Adobe Flash Builder
This page is part of the Flex tutorials.
Update: This product is now called Flash Builder. As of April 2010 the current version is Flash Builder 4
- Adobe Flex (for a short presentation of the Flex development framework)
- MXML (for a short introduction to MXML, the Flex XML language)
- ActionScript 3 tutorials (entry point for pure AS tutorials),
- Flash ActionScript 3 overview (the Flash AS equivalent)
- Flex tutorials list for more flex-related tutorials.
The various freely available online documentation for Flex Builder is very good (much better than for the CS3 tool I believe). Therefore we won't (for the moment) make this a real tutorial.
2 Using Flex Builder 3
- Step 1 - Create a new Project.
Like most IDEs you can't just edit a little file, but you need to define a new project: File->New; Flex project.
- We called our project "testing"
- Step 2 alternative A - Add some *.mxml code.
Just copy and paste some code. E.g. get some code from the Flex datagrid component tutorial.
You should see something like this, i.e. the MXML code in "source mode".
- Step 2 alternative B - Drag a component to the stage
Click on the Design TAB and drag the component to the stage (.e.g. a label on top and a datagrid below) You should see a components selector to the left and something like in the picture below (after editing the code in "source mode").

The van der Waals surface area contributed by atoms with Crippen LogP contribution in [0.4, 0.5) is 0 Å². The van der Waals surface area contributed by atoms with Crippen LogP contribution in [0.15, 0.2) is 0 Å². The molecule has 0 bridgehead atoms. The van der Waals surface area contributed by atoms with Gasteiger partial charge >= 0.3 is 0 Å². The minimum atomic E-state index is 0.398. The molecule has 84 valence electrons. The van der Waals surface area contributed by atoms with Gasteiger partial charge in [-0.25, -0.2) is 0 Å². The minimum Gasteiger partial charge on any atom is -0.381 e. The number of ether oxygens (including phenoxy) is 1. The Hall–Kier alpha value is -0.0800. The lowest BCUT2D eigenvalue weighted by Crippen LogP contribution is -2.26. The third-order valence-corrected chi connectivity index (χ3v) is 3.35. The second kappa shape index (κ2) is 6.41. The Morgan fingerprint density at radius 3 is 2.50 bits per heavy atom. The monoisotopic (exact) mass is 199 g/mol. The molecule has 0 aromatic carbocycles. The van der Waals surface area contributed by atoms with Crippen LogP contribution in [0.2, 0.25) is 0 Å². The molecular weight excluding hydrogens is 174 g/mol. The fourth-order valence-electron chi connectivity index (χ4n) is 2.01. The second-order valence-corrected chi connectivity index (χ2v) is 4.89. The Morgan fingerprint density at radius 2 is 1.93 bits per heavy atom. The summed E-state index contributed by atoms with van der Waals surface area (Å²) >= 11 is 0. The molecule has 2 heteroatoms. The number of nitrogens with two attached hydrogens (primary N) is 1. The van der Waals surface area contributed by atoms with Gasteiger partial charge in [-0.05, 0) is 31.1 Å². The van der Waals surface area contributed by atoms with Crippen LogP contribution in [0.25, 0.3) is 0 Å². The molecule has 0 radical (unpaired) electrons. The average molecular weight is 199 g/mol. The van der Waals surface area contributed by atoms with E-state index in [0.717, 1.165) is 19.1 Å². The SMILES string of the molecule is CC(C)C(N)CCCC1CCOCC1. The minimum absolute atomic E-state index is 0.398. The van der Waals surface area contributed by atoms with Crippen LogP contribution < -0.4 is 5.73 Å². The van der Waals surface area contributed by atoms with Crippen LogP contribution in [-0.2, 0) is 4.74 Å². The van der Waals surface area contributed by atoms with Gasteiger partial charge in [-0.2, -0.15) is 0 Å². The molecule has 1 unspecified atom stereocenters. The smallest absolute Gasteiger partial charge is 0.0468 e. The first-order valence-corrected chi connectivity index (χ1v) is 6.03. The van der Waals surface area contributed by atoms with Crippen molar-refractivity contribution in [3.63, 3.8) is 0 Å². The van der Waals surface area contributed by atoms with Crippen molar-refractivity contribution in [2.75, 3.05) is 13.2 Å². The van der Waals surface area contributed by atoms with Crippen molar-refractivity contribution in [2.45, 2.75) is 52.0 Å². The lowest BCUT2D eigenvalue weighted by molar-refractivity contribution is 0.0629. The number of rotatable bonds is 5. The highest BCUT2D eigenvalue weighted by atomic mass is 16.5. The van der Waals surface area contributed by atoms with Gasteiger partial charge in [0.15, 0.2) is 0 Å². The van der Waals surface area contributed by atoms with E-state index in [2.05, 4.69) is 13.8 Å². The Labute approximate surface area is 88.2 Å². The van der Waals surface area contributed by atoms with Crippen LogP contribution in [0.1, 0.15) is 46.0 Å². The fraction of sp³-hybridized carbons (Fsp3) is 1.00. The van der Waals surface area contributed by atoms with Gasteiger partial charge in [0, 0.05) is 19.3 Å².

- As you can see, Flex has more components than Flash 3 / AS3
- Step 3 - Run / Compile
- Click on the green arrow or use the "run" menu
Of course it's more complicated than that, but these 3 steps summarize the procedure :)
3 Structure an application in the Flex builder
Flex builder allows to create a project structure according to your needs and to edit both MXML and AS files. I also communicates with the Flex (MXML) compiler that generates the *.swf and *.html.
<uml> ClassName.FB("Flex Builder 3"); ClassName.MXML("MXML Compiler");
Note.AP("Application Project","(directory structure)"); Note.CO("Code", "(MXML and ActionScript)" ); Note.A("Multimedia Assets", "(Images, Audio, ..)"); Note.L("Libraries");
leftToRight(30)(FB,MXML,HTML); topToBottom(20)(HTML,SWF); topToBottom(20)(FB,AP); leftToRight(30)(CO,A,L); topToBottom(20)(AP,A);
link(association)(FB.e -- MXML.w); link(association)(FB.s -- AP.n); link(association)(AP.s -- CO.n); link(association)(AP.s -- A.n); link(association)(AP.s -- L.n);
link(associationUni)(MXML.e -- HTML.w); link(associationUni)(MXML.e -- SWF.w); </uml>
An application project includes typically three kinds of files (as in the figure above): source code, multimedia assets and libraries. These will go into the src directory structure. When you create a new project, Flex builder will create the following directories (this setup can be changed somewhat):
- - Flex_project_name (generated by the builder when you create a new project)
- - bin-debug (contains the files created by the MXML compiler)
- - html-template (the template used to generate the final html file, you can change this.)
- - libs (this folder contains .swc files, i.e. code libraries)
- - src (this folder will include your source code)
- - Flex_project_name.mxml (default main application file
- - A directory structure for the rest of your project files that you should plan yourself.
- Flex Builder
- Adobe Flex 3 Help. See Adobe Flex and Flash and AS3 links - documentation for more links
- Explore Adobe's Flex DevNet for other tutorials.
- Flex Builder
- You can test drive it for 30 days (download)
- Educators and students can get a serial number for free use by filling in a form
- Flashdevelop. Free and open source tool that provides syntax support and an interface with the Flex compilers.